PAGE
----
What Should I Do If I Have a Dental Emergency?

What Should I Do If I Have a Dental Emergency?

April 1, 2023

When was the last time you voluntarily visited a dentist near you? Unfortunately, at The Waterford Dentist, we receive many patients when oral issues have become severe and urgent complications that need immediate dental care. However, this is not the way to approach dentistry. If anything, preventive dental care is only possible if you visit your dentist before you have a dental emergency.

What Is a Dental Emergency?

It is any severe and rather urgent oral problem necessitating immediate medical intervention. Dental emergencies often threaten the health of other oral features in the mouth. Some of the defining traits of a dental emergency are:

  1. Unbearable pain levels
  2. Prolonged bleeding in the mouth of the surrounding areas
  3. Swelling that spreads through the mouth and other facial features like the neck and face
  4. Deteriorating muscle movement and oral functionality
  5. Damaged or missing dental appliances
  6. An oral problem that gets worse as time goes

Common Types of Dental Emergencies

Unbeknownst to many, oral emergencies are very common. They can affect adults and children alike. Some of the prominent dental emergencies in dentistry are:

  1. Severe toothaches – many dentists in Waterford will tell you that toothaches are the leading oral emergencies in dentistry. The pain can result from various factors, including severe tooth decay, jaw fracture, and dental trauma.
  2. Dislodged teeth – after a traumatic dental injury, many patients have partially or wholly dislodged teeth. Whether your tooth is knocked out or partially detached from the jawbone, you need emergency dental care.
  3. Damaged dental appliance – a dislodged dental filling, broken dental crown, or disconnected teeth braces are typical dental emergencies.
  4. Deep cuts and wounds – common after accidents or injuries. The wound can be anywhere within your mouth or on the exterior features of your face.
  5. Foreign object in the mouth -you can have a foreign object stuck between your teeth or within the throat area. Even though it is common among children, adults too can have this kind of dental emergency.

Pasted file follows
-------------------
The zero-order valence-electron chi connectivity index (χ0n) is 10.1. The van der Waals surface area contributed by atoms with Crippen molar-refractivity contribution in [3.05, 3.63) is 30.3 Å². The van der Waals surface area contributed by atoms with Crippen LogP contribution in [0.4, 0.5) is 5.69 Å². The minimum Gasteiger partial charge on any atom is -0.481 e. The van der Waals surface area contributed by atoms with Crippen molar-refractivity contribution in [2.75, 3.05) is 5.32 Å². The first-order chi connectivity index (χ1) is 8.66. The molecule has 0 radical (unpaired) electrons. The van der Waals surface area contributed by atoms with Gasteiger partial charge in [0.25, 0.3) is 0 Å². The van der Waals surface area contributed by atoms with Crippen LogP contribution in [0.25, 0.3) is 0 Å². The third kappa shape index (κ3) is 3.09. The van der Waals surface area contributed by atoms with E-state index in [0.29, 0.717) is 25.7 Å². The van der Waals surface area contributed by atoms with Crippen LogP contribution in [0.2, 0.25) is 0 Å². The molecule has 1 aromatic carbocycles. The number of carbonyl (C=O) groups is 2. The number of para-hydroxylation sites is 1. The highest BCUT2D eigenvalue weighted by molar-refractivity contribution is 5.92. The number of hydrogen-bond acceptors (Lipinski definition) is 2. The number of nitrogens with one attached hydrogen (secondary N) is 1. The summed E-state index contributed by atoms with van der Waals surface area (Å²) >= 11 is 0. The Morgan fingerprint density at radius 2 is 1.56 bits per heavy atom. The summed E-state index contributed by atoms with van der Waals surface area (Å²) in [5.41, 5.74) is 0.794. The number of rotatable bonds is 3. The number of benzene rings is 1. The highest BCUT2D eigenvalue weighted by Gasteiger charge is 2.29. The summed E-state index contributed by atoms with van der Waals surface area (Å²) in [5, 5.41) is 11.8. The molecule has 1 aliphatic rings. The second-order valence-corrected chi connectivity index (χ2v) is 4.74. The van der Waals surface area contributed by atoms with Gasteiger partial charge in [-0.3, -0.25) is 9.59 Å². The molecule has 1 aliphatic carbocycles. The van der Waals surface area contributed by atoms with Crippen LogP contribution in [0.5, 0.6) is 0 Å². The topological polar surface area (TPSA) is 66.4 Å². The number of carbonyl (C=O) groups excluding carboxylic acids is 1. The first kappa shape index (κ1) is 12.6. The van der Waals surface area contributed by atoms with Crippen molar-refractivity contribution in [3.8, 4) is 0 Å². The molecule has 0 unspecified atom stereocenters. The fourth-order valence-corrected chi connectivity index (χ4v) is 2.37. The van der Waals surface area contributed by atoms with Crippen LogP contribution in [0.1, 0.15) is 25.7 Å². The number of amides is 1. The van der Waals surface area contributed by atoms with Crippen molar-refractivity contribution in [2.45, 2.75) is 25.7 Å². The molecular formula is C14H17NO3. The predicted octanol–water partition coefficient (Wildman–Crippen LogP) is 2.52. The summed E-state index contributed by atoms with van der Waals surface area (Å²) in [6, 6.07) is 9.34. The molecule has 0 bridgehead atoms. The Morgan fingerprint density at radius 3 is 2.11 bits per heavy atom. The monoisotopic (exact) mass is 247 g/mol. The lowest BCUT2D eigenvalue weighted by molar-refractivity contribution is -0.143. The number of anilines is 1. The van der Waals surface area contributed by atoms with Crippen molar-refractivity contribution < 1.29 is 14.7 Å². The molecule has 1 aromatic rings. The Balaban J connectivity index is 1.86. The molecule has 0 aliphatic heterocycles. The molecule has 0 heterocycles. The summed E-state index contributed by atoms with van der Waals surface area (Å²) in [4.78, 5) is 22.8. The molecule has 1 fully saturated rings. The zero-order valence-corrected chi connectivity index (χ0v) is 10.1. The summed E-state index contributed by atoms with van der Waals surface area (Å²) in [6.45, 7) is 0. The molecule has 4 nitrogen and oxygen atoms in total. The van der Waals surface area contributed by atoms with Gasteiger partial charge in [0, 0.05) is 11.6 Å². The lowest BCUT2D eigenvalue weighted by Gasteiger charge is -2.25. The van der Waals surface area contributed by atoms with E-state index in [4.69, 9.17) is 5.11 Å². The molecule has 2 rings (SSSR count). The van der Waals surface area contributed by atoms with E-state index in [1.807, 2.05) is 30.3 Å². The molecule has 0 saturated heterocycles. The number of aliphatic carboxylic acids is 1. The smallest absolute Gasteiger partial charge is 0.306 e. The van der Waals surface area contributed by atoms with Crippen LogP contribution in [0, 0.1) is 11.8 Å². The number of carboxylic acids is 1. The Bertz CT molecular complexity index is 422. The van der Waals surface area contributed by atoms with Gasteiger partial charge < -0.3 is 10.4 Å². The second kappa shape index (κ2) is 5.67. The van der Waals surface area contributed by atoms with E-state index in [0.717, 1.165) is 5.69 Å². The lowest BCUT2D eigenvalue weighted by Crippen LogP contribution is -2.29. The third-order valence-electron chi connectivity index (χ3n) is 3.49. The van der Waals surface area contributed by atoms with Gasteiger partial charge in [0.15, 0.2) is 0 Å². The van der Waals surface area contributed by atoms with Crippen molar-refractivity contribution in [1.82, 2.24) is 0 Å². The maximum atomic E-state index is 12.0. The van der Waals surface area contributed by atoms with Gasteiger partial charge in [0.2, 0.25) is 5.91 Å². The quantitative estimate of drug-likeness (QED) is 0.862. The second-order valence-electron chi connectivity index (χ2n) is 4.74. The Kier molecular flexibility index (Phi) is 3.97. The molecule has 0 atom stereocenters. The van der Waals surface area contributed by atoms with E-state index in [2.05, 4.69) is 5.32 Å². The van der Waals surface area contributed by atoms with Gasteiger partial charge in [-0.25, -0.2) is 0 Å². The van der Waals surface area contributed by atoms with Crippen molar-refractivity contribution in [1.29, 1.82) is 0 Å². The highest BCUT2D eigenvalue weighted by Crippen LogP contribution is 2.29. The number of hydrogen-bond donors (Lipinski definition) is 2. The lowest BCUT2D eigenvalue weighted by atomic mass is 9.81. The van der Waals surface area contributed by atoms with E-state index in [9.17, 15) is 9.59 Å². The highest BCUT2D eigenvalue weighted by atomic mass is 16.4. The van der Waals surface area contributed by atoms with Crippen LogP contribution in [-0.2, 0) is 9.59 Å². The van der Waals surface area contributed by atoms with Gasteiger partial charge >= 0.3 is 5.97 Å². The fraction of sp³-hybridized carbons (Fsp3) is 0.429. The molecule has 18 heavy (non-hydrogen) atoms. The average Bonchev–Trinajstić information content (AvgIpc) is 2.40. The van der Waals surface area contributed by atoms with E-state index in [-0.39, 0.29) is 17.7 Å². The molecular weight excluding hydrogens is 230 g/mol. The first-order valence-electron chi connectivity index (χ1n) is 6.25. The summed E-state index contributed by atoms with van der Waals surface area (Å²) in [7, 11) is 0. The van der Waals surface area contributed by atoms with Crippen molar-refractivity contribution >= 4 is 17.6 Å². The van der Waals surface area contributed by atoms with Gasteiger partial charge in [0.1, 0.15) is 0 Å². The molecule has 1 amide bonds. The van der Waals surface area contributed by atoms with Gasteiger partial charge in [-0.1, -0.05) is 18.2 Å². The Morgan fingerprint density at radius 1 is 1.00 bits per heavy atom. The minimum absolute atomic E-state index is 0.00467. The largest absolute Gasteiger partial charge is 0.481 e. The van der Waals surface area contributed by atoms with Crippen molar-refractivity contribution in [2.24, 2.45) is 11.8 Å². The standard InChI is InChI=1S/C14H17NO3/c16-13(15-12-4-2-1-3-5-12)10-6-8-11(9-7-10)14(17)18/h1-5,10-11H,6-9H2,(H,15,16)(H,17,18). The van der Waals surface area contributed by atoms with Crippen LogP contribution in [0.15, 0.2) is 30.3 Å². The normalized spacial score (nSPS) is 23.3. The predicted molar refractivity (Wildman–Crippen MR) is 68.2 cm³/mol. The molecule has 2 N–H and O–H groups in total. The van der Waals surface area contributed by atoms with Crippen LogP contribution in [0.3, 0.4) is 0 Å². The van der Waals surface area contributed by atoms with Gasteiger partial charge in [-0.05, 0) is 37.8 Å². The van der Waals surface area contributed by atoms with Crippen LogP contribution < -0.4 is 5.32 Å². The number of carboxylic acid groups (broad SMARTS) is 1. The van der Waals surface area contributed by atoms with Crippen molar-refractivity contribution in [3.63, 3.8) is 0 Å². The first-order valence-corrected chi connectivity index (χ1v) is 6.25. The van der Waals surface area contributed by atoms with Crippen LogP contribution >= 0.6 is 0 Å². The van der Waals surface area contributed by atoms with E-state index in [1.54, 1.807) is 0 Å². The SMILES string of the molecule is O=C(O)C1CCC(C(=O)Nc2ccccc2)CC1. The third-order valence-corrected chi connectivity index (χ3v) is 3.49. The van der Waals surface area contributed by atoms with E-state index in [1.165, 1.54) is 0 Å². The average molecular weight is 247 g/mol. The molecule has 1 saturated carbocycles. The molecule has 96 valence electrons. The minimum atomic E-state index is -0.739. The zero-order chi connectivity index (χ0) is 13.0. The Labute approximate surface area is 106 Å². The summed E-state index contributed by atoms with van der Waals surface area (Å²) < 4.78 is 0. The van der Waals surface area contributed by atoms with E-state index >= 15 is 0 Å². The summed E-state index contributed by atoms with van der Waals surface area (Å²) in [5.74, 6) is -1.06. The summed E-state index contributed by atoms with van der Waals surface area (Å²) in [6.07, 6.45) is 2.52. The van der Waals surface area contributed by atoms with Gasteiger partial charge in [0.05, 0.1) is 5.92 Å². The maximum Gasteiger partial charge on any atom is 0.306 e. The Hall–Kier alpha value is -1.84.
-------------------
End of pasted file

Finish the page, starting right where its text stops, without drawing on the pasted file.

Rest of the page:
6. Deep tooth fractures – a cracked or broken tooth can lead to a dental emergency. It depends on how deep the fracture is.

What to Do When You Have A Dental Emergency

Your initial thought should be to find an emergency dentist near you as soon as possible. This way, you can be sure that your oral problem will be treated promptly and safely. However, before you make it to a dental office near you for urgent care, consider the following things to do:

  1. Rinse your mouth with salt water – it will remove all loose debris while killing bacteria that can worsen the problem.
  2. Take over-the-counter pain medicine – the good news is that you don’t necessarily need prescription over-the-counter drugs. However, they are still helpful because they will manage your pain and inflammation before visiting your emergency dentist.
  3. Cold compress – wrap a nice bag with a cloth and place it against the affected area of your mouth. It will constrict the blood vessels alleviating the pain and swelling.
  4. Control the bleeding – use a clean cloth and bite down as a bleeding area to stop blood from oozing.
  5. Find the missing parts – it applies when you have lost a natural tooth or have misplaced a dental appliance. Finding it in good times allows you to preserve it, potentially heightening the chances of restoration.
  6. Avoid eating anything – any wrong move in your mouth can worsen the situation.

What Will Dentists Do When You Visit Emergency Dental Clinics?

Emergency dentists handle every oral emergency uniquely. Depends on the severity and the type of that oral problem at hand. Some of the ways to handle a dental emergency in dentistry are:

  1. Tooth extraction – for severely damaged teeth.
  2. Dental surgery
  3. Replacement or restoration of damaged oral appliances like dental fillings and crowns
  4. Root canal treatment – to save a diseased or damaged tooth with the structure still intact.
  5. Drainage of an abscessed tooth
  6. Medication like antibiotics to destroy bacteria in the mouth

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